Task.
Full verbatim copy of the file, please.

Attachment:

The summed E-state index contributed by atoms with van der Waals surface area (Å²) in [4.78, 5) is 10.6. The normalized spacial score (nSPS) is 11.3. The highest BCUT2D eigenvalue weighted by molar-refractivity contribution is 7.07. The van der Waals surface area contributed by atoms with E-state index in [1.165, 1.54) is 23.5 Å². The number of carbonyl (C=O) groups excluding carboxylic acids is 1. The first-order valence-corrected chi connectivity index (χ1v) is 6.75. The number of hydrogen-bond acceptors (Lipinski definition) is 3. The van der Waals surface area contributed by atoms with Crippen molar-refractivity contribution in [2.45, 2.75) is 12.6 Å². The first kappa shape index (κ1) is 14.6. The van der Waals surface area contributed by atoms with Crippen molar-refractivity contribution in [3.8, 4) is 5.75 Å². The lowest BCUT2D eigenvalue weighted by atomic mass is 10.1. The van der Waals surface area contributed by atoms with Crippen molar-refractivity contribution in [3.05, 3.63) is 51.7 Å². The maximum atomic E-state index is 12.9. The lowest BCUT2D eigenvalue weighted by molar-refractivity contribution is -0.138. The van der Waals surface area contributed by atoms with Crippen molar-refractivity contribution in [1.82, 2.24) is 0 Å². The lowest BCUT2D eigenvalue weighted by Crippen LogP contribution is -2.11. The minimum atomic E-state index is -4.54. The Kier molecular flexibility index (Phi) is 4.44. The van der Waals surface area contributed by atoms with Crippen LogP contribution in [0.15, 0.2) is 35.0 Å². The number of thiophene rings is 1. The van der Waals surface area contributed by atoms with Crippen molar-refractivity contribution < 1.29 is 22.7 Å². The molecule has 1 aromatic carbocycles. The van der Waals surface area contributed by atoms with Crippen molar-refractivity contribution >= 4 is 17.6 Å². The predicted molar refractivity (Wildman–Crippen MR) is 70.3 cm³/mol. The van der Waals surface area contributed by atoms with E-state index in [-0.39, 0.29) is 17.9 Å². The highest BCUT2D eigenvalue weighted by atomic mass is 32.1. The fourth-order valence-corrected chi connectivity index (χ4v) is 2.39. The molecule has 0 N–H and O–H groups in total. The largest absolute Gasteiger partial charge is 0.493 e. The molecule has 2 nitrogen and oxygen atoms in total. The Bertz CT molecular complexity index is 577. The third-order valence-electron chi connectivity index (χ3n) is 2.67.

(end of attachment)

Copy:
The summed E-state index contributed by atoms with van der Waals surface area (Å²) in [4.78, 5) is 10.6. The normalized spacial score (nSPS) is 11.3. The highest BCUT2D eigenvalue weighted by molar-refractivity contribution is 7.07. The van der Waals surface area contributed by atoms with E-state index in [1.165, 1.54) is 23.5 Å². The number of carbonyl (C=O) groups excluding carboxylic acids is 1. The first-order valence-corrected chi connectivity index (χ1v) is 6.75. The number of hydrogen-bond acceptors (Lipinski definition) is 3. The van der Waals surface area contributed by atoms with Crippen molar-refractivity contribution in [2.45, 2.75) is 12.6 Å². The first kappa shape index (κ1) is 14.6. The van der Waals surface area contributed by atoms with Crippen molar-refractivity contribution in [3.8, 4) is 5.75 Å². The lowest BCUT2D eigenvalue weighted by atomic mass is 10.1. The van der Waals surface area contributed by atoms with Crippen molar-refractivity contribution in [3.05, 3.63) is 51.7 Å². The maximum atomic E-state index is 12.9. The lowest BCUT2D eigenvalue weighted by molar-refractivity contribution is -0.138. The van der Waals surface area contributed by atoms with Crippen molar-refractivity contribution in [1.82, 2.24) is 0 Å². The lowest BCUT2D eigenvalue weighted by Crippen LogP contribution is -2.11. The minimum atomic E-state index is -4.54. The Kier molecular flexibility index (Phi) is 4.44. The van der Waals surface area contributed by atoms with Crippen LogP contribution in [0.15, 0.2) is 35.0 Å². The number of thiophene rings is 1. The van der Waals surface area contributed by atoms with Crippen molar-refractivity contribution < 1.29 is 22.7 Å². The molecule has 1 aromatic carbocycles. The van der Waals surface area contributed by atoms with Crippen molar-refractivity contribution >= 4 is 17.6 Å². The predicted molar refractivity (Wildman–Crippen MR) is 70.3 cm³/mol. The van der Waals surface area contributed by atoms with E-state index in [-0.39, 0.29) is 17.9 Å². The highest BCUT2D eigenvalue weighted by atomic mass is 32.1. The fourth-order valence-corrected chi connectivity index (χ4v) is 2.39. The molecule has 0 N–H and O–H groups in total. The largest absolute Gasteiger partial charge is 0.493 e. The molecule has 2 nitrogen and oxygen atoms in total. The Bertz CT molecular complexity index is 577. The third-order valence-electron chi connectivity index (χ3n) is 2.67.